This post contains three submissions. A main submission and two supplementary submissions to the 2011 Joint Standing Committee on Electoral Matters Inquiry into the Funding of Political Parties and Election Campaigns.
In May 11 and 12 of 2011, the House of Representatives and the Senate agreed to refer to the Joint Standing Committee on Electoral Matters for inquiry and report, options to improve the system for the funding of political parties and election campaigns, with particular reference to:
(a) issues raised in the Government’s Electoral Reform Green Paper – Donations, Funding and Expenditure, released in December 2008;
(b) the role of third parties in the electoral process;
(c) the transparency and accountability of the funding regime;
(d) limiting the escalating cost of elections;
(e) any relevant measures at the state and territory level and implications for the Commonwealth; and
(f) the international practices for the funding of political parties and election campaigns, including in Canada, the United Kingdom, New Zealand and the United States of America.
On 11 July 2011, Accountability Round Table made the following Submission to the Joint Standing Committee on Electoral Matters Inquiry into the Funding of Political Parties and Election Campaigns
Key points raised by ART were:
“The Accountability Round Table’s starting premise is that the cost of election campaigns should be borne entirely by the State.
In support of its position, the Accountability Round Table makes the following additional points:
• the purpose of election campaigning should be to enable voters to go to the ballot box with a reasonably informed view of how they want to cast their vote rather than to sell the political party or candidate.
• as election campaign expenditure has grown, so too has the time that has to be spent raising money by those we elect to govern for us. Such time would be better spent considering the complex policy issues that we face.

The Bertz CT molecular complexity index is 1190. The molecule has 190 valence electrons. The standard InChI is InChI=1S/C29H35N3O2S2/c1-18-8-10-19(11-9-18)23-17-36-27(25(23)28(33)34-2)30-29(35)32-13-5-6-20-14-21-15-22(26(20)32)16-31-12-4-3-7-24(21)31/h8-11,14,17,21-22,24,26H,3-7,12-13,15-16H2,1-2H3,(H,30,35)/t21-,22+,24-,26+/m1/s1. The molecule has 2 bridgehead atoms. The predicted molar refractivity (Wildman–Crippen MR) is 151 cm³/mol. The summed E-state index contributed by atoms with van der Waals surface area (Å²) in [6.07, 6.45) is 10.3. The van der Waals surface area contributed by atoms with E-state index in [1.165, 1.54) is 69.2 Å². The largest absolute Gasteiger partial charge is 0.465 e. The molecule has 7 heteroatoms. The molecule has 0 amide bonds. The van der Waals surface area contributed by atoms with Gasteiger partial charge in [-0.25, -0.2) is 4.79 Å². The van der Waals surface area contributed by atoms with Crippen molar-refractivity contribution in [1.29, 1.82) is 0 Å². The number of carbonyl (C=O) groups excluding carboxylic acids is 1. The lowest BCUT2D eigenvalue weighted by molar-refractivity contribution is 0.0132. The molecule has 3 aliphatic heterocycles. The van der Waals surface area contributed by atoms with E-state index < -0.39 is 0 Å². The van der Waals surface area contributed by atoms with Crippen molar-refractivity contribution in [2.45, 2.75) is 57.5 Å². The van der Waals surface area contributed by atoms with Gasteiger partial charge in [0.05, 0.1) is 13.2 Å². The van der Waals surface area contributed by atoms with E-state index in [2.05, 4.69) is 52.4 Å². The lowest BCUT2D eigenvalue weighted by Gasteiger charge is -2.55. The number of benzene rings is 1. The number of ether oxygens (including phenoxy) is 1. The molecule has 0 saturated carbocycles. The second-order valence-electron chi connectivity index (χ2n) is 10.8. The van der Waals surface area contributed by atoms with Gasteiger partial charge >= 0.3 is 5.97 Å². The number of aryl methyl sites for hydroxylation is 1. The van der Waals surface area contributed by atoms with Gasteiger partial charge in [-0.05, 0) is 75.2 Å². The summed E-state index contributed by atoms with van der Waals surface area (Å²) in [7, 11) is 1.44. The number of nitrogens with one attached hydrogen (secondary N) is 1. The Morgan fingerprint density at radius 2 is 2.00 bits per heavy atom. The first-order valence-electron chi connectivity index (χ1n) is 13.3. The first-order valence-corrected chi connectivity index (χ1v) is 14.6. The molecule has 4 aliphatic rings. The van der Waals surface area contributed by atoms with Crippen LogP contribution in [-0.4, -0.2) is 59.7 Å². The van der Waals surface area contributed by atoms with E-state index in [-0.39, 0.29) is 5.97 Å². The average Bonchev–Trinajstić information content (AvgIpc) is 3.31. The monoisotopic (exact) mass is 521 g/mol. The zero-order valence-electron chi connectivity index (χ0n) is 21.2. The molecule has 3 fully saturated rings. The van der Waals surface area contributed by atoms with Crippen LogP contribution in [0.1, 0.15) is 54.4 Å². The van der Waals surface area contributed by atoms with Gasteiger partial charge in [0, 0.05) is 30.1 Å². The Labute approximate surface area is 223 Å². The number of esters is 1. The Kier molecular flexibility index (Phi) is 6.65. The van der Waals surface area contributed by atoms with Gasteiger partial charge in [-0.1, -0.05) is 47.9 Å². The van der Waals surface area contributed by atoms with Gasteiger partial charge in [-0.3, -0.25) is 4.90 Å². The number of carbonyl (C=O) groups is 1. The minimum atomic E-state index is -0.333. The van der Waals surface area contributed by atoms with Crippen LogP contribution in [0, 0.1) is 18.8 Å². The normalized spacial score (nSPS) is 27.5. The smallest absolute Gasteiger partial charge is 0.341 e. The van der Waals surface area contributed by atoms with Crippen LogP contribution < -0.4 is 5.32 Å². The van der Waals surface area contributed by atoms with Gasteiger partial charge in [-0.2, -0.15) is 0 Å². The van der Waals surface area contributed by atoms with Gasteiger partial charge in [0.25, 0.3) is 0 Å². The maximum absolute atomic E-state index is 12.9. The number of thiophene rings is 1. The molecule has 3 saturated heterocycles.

• the majority of privately funded donations, whether from corporations or individuals, are a cost borne by the consumer, and one which, in the case of corporations and trade unions, may not necessarily be in accord with the wishes of the ultimate source.
• advertising expenditure by incumbent governments should be subject to rigorous guidelines based on the following principles:-
- material should be relevant to government responsibilities;
- material should be presented in an objective, fair and accessible manner; and
- material should not be directed at promoting party political interests.
• more rigorous standards and monitoring of advertising expenditure by incumbent governments would also release funds for public funding.”
On 9 August 2011, ART offered a supplementary submission querying the legality of party fundraising by offering donors access to members of Parliament;
On 30 August 2011 ART took up the invitation extended to it by the Committee to address issues that arose at the hearing in the course Associate Professor Coghill’s evidence on 10th August.
This second supplementary submission addressed the questions of;
- Can a ban on donations by corporations and unions be effective
- Payment for access –Breaches of the Criminal Code and the drawing of inferences.
- Canadian provisions for public funding.
All Joint Committee submissions, including ours, can be found here
The final report of the Joint Committee, made 9 December 2011 can be found here